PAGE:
A nighttime stroll soothes an anxious mind. Its cool air wicks tension away from a hectic day. Todd’s had begun the moment his alarm clock jolted him from bed and didn’t end until the sun sank into a pool of blood in the western sky.
Todd lived alone in an apartment of other lonely people who seldom did more than nod or wave as they ducked past to get on with their lives. It just seemed that he had nothing in common with those who spent their spare time at the nightclub down the street, bellied up the the bar across the street, or glued to their “devices” at all other times of the day. If the zombie apocalypse did happen, no one would look any different and all the zombies would starve for want of brains.
Witnessing the day’s death, he decided to actually do something other than spend the evening scrolling through options on Netflix until it was too late to watch anything. Tonight, he’d walk out behind the apartment complex and explore the wild growth at the back of the parking lot.
Sitting out on his balcony as he finished the last bite of his mac and cheese dinner, he felt gooseflesh prickle his arms. After rinsing his bowl and setting it in the dishwasher, he grabbed his jacket and locked up.
The parking lot heaved with weeds and roots, pebbled and cracked in every direction. In the falling dusk the trees hung like giant Ents with 70s Jerry Curl afros, swaying to a jazzy tune. By the time he stepped into the woods, his eyes had adjusted to the gloom. Besides, in the city there is hardly a square block that isn’t polluted with the glow of street lights.
Since this wasn’t his routine, he hadn’t counted on the number of mosquitoes that sprung from the dark, alighting on any patch of exposed flesh, drawn by his living scent.
The little vampires!
Turning up his jacket collar and keeping his hands in the sleeves, he jogged through the trees, down through a dirt clearing where bikers did tricks and smoked pot, then up to a field he had never seen before.
Away from the streetlights, which were blocked by the cluster of trees, this field felt like a world away. Looking skyward, he saw stars battling with the clouds below for access to the earth. The gentle breeze felt like a breath from heaven.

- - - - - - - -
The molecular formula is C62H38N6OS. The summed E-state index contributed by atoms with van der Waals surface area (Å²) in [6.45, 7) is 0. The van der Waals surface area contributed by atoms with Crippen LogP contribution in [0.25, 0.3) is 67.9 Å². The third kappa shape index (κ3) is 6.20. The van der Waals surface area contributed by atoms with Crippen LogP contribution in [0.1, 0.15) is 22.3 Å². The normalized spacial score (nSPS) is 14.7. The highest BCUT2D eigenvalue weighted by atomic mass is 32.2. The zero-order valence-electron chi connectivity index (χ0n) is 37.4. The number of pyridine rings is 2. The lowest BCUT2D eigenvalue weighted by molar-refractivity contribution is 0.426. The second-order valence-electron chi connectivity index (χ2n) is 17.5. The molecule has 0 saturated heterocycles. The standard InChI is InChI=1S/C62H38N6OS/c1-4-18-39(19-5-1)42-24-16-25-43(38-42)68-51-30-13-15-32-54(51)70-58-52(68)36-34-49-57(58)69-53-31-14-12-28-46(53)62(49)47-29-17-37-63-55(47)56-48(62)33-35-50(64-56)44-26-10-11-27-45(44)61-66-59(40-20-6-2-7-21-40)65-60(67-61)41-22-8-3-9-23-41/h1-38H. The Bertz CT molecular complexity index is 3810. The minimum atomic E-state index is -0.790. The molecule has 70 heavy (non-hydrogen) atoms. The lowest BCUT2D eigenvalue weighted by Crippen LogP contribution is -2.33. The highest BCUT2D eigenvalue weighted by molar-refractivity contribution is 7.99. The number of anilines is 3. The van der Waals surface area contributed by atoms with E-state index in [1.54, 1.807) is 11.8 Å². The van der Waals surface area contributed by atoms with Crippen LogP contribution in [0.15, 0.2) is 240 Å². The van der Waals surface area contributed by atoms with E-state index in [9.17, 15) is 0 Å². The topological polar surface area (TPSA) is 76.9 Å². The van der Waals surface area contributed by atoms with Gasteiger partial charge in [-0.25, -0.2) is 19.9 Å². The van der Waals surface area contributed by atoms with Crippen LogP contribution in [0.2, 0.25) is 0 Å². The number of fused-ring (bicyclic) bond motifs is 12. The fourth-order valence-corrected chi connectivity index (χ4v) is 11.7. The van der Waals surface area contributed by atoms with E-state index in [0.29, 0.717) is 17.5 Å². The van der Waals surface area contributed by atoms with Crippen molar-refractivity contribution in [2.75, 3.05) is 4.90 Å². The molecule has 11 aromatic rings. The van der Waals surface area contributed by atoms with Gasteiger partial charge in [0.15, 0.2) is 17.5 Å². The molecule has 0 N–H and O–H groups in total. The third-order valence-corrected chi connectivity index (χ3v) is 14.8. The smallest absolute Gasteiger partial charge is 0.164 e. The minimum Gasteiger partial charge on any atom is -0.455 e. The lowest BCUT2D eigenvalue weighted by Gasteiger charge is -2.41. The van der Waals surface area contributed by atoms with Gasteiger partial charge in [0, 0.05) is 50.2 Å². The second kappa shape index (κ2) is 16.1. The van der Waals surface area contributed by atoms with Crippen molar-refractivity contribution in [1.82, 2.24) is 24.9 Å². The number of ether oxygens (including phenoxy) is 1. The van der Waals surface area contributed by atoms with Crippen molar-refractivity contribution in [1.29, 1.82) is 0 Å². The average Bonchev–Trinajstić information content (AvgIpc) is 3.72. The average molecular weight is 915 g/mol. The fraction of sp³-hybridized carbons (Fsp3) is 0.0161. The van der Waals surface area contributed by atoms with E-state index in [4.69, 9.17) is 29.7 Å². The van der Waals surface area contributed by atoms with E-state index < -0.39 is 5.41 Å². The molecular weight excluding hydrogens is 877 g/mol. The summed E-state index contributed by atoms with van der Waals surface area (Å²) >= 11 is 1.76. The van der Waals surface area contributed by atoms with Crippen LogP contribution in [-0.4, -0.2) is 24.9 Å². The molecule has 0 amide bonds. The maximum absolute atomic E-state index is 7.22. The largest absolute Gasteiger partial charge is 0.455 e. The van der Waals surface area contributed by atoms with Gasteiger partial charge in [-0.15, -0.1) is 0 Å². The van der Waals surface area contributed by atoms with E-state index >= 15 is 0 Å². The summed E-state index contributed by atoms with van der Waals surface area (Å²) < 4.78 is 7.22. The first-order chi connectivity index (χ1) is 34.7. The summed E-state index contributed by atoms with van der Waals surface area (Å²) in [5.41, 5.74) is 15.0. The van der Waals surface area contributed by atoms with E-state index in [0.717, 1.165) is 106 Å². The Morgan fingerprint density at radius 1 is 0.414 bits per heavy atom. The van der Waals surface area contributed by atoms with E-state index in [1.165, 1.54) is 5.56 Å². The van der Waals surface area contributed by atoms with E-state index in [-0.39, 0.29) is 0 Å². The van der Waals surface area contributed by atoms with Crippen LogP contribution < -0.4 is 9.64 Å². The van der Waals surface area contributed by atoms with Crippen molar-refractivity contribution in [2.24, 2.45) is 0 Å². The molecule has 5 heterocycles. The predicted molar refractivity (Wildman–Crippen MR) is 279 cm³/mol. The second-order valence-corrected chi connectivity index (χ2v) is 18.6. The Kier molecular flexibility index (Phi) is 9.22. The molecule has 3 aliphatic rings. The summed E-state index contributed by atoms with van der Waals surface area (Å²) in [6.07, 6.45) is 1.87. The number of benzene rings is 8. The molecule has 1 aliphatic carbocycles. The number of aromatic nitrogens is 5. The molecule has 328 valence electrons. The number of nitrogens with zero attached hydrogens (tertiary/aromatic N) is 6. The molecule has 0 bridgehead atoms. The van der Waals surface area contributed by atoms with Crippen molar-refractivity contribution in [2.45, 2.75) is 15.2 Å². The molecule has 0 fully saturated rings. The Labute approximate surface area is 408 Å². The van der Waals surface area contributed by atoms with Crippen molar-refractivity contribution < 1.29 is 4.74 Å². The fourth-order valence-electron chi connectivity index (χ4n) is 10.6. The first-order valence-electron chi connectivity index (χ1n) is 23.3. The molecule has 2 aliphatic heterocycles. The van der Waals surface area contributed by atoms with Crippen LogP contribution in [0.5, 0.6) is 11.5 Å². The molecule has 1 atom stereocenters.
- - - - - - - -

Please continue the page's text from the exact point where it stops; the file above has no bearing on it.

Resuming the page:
The tall grass slapped his pants as he plowed through and found a path. It wasn’t an official walking path, he could tell. It was probably a trail cut by kids who’d found a short-cut from school.
Todd’s mind wandered free as he walked along this path. He considered his lonely existence and the grand scheme of the universe. Thoughts of quantum physics and multiple dimensions existing one wrinkle from the fabric of our own played through his head in an endless loop.
What if heaven was actually not a place so far removed from earth, or in some distant outpost of our expanding universe? What if God and heaven were actually a mere step away, through a tear in the dimensional fabric of space and time? What if angels and demons were truly all around us, just veiled from sight by a quantum portal? Yet, if they could slip through, or if we could venture over, we’d find they were just as substantial and real as we consider ourselves.
Todd stopped walking and looked up at a building at the top of a gentle rise: a church. The building was old, weather-worn. But it had stained-glass windows and a steeple. it sat near a small cemetery where the faithful awaited their resurrection. Or, perhaps, the joining of two dimensional realities?
Todd found the building fascinating. There were no roads that led to this place, so the building had to be abandoned, the property owned so that the city couldn’t simply tear it down and re-purpose the land.
When he stepped foot on the hill where the gravestones poked from the grass, he felt the temperature drop ten degrees. Excitement built in his gut as he waded through the grass and tombstones, up to the humble chapel. The wind had picked up, too, giving the scene a Halloween quality that sharpened this experience to a razor’s edge.
Todd had long since abandoned his fear of the dark or of creepy buildings, which allowed him to savor this little adventure. Walking up to the church, he circled around till he found the steps up to the large, black, double-doors. Tiptoeing up the concrete stairs, he felt a thrill of entering where he didn’t belong.